Wal-Mart, the world's biggest retailer, has created a new class of companies that need factoring because it also stretches out its payments. The vendors can't complain because Wal-Mart is such a huge source of business. From the factor's point of view, this is an ideal situation, because there is almost no risk of Wal-Mart never paying up. Yet banks usually won't extend a loan to small companies in this situation because they typically expect a whole lot more collateral to back up a loan than just a contract with Wal-Mart.

Most companies are still better off borrowing from their bank rather than selling their accounts receivable to a factor. Bank interest rates are much lower than the "discount" the factor will demand when it buys the right to collect invoices. And it is literally a discount. A factor will typically pay 2% to 3% less than the face value of an invoice. A 2% discount for an invoice due in 30 days is the equivalent of a hefty 25% a year.

But banks are backward-looking: They want to lend against the balance sheet a company has already achieved. Businesses looking to expand may find that a factor will provide working capital for growth when the bank won't run the risk. Even with only a prospective order in hand from a client whose propensity to pay up is uncertain, a business can turn to a factor to see if it will assume or share the risk. And to the extent that a business has to take up time collecting, or worrying about uncollected bills, the factor offers a reduction in aggravation that may be worth the price of the premium.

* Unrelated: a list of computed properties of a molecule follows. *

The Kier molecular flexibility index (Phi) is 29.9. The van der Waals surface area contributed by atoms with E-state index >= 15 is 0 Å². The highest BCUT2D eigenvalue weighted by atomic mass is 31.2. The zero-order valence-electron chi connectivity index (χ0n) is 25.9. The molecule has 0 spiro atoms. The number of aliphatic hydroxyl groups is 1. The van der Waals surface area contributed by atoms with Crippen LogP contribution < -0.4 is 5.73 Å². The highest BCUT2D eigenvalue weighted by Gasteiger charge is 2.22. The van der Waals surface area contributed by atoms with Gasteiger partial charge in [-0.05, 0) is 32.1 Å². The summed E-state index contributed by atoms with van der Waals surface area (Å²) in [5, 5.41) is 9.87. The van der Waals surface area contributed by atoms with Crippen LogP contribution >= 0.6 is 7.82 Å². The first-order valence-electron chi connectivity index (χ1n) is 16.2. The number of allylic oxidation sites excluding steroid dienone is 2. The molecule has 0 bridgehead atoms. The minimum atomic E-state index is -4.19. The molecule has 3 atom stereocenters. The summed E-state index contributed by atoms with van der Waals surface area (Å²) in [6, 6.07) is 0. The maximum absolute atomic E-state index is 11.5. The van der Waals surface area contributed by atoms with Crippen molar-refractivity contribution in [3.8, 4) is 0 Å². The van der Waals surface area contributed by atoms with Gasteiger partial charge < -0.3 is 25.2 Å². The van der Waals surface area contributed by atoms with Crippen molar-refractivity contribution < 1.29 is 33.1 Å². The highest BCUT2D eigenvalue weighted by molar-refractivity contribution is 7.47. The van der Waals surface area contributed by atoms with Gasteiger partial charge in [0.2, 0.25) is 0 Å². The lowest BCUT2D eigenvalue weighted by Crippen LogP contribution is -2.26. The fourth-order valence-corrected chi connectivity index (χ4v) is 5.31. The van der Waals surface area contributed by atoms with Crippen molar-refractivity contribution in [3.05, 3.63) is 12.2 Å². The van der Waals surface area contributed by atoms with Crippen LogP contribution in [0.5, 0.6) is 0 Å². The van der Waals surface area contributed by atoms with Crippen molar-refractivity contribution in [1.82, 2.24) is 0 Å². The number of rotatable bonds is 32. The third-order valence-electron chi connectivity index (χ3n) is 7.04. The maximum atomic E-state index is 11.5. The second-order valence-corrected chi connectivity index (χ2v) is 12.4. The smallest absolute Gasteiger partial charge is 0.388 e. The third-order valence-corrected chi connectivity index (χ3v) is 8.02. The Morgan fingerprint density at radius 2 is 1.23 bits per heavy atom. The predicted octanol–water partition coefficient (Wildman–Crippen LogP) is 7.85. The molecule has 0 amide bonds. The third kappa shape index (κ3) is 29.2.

"Cash flow is king, and it's the factors that give you the cash flow," says Larry Rosenblum, CFO of the magazine Nylon, which uses factoring to speed up the process of earning income off its advertisers. "The banks are concerned with the credit quality of their debtor, the small business. But the factor does credit checking on the people who owe you money--and then it takes the collection role as well. Factoring looks expensive, but all these other services are provided."

Cash flow is king, and it's the factors that give you the cash flow," says Larry Rosenblum of Nylon. "Factoring looks expensive, but all these other services are provided."

Historically, factoring was regarded as a rough business. It was wise for most companies to stay clear of it if only because of factors' single-minded emphasis on collections; factors were known to make people offers they couldn't refuse. Now factoring is considered just another kind of so-called "asset-based commercial lending," a category that as a whole grew from $100 billion of credit extended at any one time in the early 1990s to more than $325 billion today. Factoring as a component of that larger category (which also includes loans secured by real estate, machinery, goods, and other assets) accounts for about $100 billion of outstanding credit at any one time. (Turnover brings the total to more than $1 trillion a year.)